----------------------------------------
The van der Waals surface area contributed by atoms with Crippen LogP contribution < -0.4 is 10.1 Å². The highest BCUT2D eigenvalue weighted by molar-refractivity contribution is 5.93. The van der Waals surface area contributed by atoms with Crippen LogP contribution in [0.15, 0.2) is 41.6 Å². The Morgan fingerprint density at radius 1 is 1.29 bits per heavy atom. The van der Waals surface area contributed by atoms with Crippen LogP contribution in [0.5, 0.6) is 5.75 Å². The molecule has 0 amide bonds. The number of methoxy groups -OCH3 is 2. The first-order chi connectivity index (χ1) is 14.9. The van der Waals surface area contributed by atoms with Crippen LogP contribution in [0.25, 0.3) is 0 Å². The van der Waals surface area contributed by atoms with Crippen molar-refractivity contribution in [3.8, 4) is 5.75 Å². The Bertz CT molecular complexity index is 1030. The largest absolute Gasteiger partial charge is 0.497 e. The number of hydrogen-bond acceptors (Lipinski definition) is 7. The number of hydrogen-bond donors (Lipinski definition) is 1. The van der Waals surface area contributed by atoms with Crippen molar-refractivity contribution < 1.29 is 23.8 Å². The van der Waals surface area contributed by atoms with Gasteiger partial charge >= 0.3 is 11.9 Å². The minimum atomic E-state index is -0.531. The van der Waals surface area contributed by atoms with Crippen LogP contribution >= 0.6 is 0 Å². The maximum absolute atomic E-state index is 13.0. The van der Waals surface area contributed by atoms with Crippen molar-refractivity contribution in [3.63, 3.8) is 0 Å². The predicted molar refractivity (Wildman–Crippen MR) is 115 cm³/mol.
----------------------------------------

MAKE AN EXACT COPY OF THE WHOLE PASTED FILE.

The van der Waals surface area contributed by atoms with Crippen LogP contribution < -0.4 is 10.1 Å². The highest BCUT2D eigenvalue weighted by molar-refractivity contribution is 5.93. The van der Waals surface area contributed by atoms with Crippen LogP contribution in [0.15, 0.2) is 41.6 Å². The Morgan fingerprint density at radius 1 is 1.29 bits per heavy atom. The van der Waals surface area contributed by atoms with Crippen LogP contribution in [0.5, 0.6) is 5.75 Å². The molecule has 0 amide bonds. The number of methoxy groups -OCH3 is 2. The first-order chi connectivity index (χ1) is 14.9. The van der Waals surface area contributed by atoms with Crippen LogP contribution in [0.25, 0.3) is 0 Å². The van der Waals surface area contributed by atoms with Crippen molar-refractivity contribution in [3.8, 4) is 5.75 Å². The Bertz CT molecular complexity index is 1030. The largest absolute Gasteiger partial charge is 0.497 e. The number of hydrogen-bond acceptors (Lipinski definition) is 7. The number of hydrogen-bond donors (Lipinski definition) is 1. The van der Waals surface area contributed by atoms with Crippen molar-refractivity contribution < 1.29 is 23.8 Å². The van der Waals surface area contributed by atoms with Gasteiger partial charge >= 0.3 is 11.9 Å². The minimum atomic E-state index is -0.531. The van der Waals surface area contributed by atoms with Crippen LogP contribution >= 0.6 is 0 Å². The maximum absolute atomic E-state index is 13.0. The van der Waals surface area contributed by atoms with Crippen molar-refractivity contribution in [3.63, 3.8) is 0 Å². The predicted molar refractivity (Wildman–Crippen MR) is 115 cm³/mol.